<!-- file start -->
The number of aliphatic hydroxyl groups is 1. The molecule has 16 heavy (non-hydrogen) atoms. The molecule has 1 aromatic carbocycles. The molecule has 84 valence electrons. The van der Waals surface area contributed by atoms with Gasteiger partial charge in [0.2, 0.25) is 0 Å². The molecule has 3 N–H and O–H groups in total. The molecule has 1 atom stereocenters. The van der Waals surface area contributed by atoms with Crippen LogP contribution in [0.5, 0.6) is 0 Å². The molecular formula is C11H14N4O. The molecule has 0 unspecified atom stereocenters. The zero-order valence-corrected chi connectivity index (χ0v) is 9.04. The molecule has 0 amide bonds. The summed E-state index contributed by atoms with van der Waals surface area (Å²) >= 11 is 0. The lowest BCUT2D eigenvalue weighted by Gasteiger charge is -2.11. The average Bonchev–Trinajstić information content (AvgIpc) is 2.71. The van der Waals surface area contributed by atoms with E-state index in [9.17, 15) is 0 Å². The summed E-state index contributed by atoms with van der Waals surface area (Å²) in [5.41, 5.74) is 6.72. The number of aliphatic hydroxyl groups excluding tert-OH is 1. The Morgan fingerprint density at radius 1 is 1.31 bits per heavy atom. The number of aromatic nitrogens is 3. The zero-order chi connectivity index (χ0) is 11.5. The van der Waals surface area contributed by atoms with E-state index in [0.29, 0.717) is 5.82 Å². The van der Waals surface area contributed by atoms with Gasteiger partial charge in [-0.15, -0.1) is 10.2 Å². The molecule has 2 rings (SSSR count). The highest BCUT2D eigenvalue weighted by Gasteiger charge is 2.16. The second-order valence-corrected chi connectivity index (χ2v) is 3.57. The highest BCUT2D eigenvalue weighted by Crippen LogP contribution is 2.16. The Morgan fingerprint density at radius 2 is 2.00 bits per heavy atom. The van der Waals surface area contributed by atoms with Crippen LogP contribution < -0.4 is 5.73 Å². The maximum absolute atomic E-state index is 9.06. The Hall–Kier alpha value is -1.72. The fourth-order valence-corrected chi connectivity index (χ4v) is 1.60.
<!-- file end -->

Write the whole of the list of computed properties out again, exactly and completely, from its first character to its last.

The number of aliphatic hydroxyl groups is 1. The molecule has 16 heavy (non-hydrogen) atoms. The molecule has 1 aromatic carbocycles. The molecule has 84 valence electrons. The van der Waals surface area contributed by atoms with Gasteiger partial charge in [0.2, 0.25) is 0 Å². The molecule has 3 N–H and O–H groups in total. The molecule has 1 atom stereocenters. The van der Waals surface area contributed by atoms with Crippen LogP contribution in [0.5, 0.6) is 0 Å². The molecular formula is C11H14N4O. The molecule has 0 unspecified atom stereocenters. The zero-order valence-corrected chi connectivity index (χ0v) is 9.04. The molecule has 0 amide bonds. The summed E-state index contributed by atoms with van der Waals surface area (Å²) >= 11 is 0. The lowest BCUT2D eigenvalue weighted by Gasteiger charge is -2.11. The average Bonchev–Trinajstić information content (AvgIpc) is 2.71. The van der Waals surface area contributed by atoms with E-state index in [9.17, 15) is 0 Å². The summed E-state index contributed by atoms with van der Waals surface area (Å²) in [5.41, 5.74) is 6.72. The number of aliphatic hydroxyl groups excluding tert-OH is 1. The Morgan fingerprint density at radius 1 is 1.31 bits per heavy atom. The number of aromatic nitrogens is 3. The zero-order chi connectivity index (χ0) is 11.5. The van der Waals surface area contributed by atoms with E-state index in [0.29, 0.717) is 5.82 Å². The van der Waals surface area contributed by atoms with Gasteiger partial charge in [-0.15, -0.1) is 10.2 Å². The molecule has 2 rings (SSSR count). The highest BCUT2D eigenvalue weighted by Gasteiger charge is 2.16. The second-order valence-corrected chi connectivity index (χ2v) is 3.57. The highest BCUT2D eigenvalue weighted by Crippen LogP contribution is 2.16. The Morgan fingerprint density at radius 2 is 2.00 bits per heavy atom. The van der Waals surface area contributed by atoms with Crippen LogP contribution < -0.4 is 5.73 Å². The maximum absolute atomic E-state index is 9.06. The Hall–Kier alpha value is -1.72. The fourth-order valence-corrected chi connectivity index (χ4v) is 1.60.